UNION COUNTY — New Jersey’s controversial red-light camera program is likely to go dark in a few weeks as the five-year pilot program expires with no legislative push to renew it.
Towns in Union County received notification Oct. 29 from the N.J. Department of Transportation that the program will expire Dec. 16 and municipalities “will lack statutory authority to continue the operation of traffic control signal monitoring systems” after that date.
Towns were also advised that they were to expedite submission of their final data reports to the NJDOT.
There is little hope the five-year pilot program that generated millions for municipalities like Linden, who made approximately $1.2 million in annual revenue, will be renewed either.
In fact, Gov. Chris Christie has expressed concerns about the program since 2012.
Initially, Christie was in favor of the cameras, but that changed in 2013 when complaints against red-light camera violations began to mount. The governor said recently he had problems with the administration of the program and thought it was “a real problem.”
In September, when Christie was on NJ101.5’s “As the Governor” radio show, the governor elaborated on his position, distancing himself more from the program.
“If you’re going to have a pilot program, you have to let the program go to its end and then evaluate the data when you get there. As we are beginning to gather the data, as we are nearing the end of the red-light camera pilot, I see some real disturbing things,” Christie said, adding “I will tell you that my gut feeling on this one is that I don’t favor red light cameras.”
In order to renew the program, the state assembly and senate would need to pass legislation that would then require the governor’s signature or veto. A governor’s veto can only be overturned with a supermajority vote of 27 of the 40 state senators and 54 of the 80 state assemblymen.
So far, no bill has been introduced and according to legislative sources, none is expected.
There are 76 camera-equipped intersections in 25 New Jersey municipalities, including Rahway, Linden, Union, Springfield and Roselle. Because towns generate a considerable amount of revenue from red-light camera violations, elected officials have pushed for the program to be renewed and they have had help from the New Jersey State League of Municipalities in this effort.
William Dressel Jr., executive director of the league, wrote the governor in early November urging that the program continue.
“The purpose of these cameras is to enhance safety by discouraging drivers from improperly passing through red lights,” he wrote, adding that the New Jersey Department of Transportation program report found the red-light camera program has “effectively enhanced safety by changing driver behavior.”
At the end of October approximately 30 municipal officials and public safety officials went to Trenton to urge legislators to renew the pilot program but were not given much hope that their pleas were heard.
Union Police Director Dan Zieser said last week the township saw a reduction by nearly half in red-light camera violations in the last year, which he felt was a positive sign.
“If people are complaining about the yellow light being too short, that is because they are going faster than the speed limit allows for that intersection,” he added, pointing out that he felt the cameras helped the township, and did not not cause more accidents.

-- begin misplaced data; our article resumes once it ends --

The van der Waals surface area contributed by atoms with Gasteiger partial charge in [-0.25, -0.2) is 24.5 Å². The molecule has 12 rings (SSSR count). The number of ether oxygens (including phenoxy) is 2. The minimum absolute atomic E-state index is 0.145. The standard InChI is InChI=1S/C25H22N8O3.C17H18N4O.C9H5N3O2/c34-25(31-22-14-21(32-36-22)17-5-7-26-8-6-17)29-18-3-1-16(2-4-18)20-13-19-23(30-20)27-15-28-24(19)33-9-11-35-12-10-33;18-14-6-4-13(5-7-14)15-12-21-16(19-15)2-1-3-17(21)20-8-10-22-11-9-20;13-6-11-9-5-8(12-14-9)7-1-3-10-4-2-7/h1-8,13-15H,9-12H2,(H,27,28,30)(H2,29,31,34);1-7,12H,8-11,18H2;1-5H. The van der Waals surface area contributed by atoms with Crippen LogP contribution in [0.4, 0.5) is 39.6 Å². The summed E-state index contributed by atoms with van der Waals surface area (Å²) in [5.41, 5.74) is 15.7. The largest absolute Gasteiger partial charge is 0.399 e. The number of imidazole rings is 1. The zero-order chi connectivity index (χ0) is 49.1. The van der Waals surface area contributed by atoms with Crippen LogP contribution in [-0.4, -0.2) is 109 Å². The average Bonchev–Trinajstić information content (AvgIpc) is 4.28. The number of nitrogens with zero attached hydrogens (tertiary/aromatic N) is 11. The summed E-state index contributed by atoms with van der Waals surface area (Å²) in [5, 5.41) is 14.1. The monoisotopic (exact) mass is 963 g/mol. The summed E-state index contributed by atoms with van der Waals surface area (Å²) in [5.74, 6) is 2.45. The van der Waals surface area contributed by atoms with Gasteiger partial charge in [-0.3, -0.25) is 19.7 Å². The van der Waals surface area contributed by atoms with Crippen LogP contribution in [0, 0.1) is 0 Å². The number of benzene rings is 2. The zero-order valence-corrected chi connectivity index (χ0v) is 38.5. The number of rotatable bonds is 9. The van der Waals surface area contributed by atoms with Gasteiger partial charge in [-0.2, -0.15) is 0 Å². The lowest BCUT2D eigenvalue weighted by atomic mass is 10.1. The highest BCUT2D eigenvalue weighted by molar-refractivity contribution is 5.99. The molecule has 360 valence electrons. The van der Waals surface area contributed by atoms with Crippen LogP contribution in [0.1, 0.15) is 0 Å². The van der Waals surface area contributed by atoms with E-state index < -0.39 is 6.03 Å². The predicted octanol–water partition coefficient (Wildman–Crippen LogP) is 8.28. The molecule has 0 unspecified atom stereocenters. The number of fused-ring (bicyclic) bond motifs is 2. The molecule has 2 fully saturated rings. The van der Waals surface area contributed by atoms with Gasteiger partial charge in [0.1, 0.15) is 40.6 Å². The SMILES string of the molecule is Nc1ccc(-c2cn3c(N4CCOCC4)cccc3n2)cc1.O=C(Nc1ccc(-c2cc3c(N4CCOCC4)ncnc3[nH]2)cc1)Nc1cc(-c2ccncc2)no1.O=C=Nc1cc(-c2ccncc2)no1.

Since the pilot program was introduced five years ago, both motorists and legislators have levied objections.
As recently as August, 17,000 red-light violations had to be dismissed because of a glitch in the system that prevented drivers from receiving their citations within the 90-day time frame required by law. Under state law, if a ticket has not been issued within 90 days it must be dismissed.
Linden, Rahway, Roselle Park and Union all had violations in that glitch which involved American Traffic Solutions, the company that monitors the red-light cameras for these towns and others throughout the state.
ATS, the company that provides red-light cameras to 18 of the 25 towns in the state’s pilot program, has had problems before.
In 2012, cameras had to be suspended because officials determined that 63 of the cameras in the state were not tested to ensure the yellow lights were timed in accordance with the law.
Motorists have fought the program, and in some cases legally challenged it, maintaining that the yellow lights do not give drivers enough time to put on their brakes. ATS reached a $4.2 million settlement in 2013 with nearly 500,000 motorists that were ticketed in New Jersey. Law enforcement, on the other hand, has strongly supported the cameras as a public safety measure but opponents argued that drivers attempting to avoid a ticket suddenly stop, which causes rear-end collisions. Also questioned was the length of the yellow light phase and whether it provided a long enough warning to drivers.
Supporters of the cameras have noted that while rear-end collisions can be costly, they are not nearly as costly as the alternative. A driver going through a red light is more likely to strike the side of another vehicle, causing more severe damage and creating a situation that is far more life threatening.
ATS noted in an interview with LocalSource in September 2013 that the New Jersey law enacting the program specified yellow light timing be set to a minimum of three seconds if at least 85 percent of vehicle traffic approaching a traffic signal was traveling at 25 miles-per-hour or less.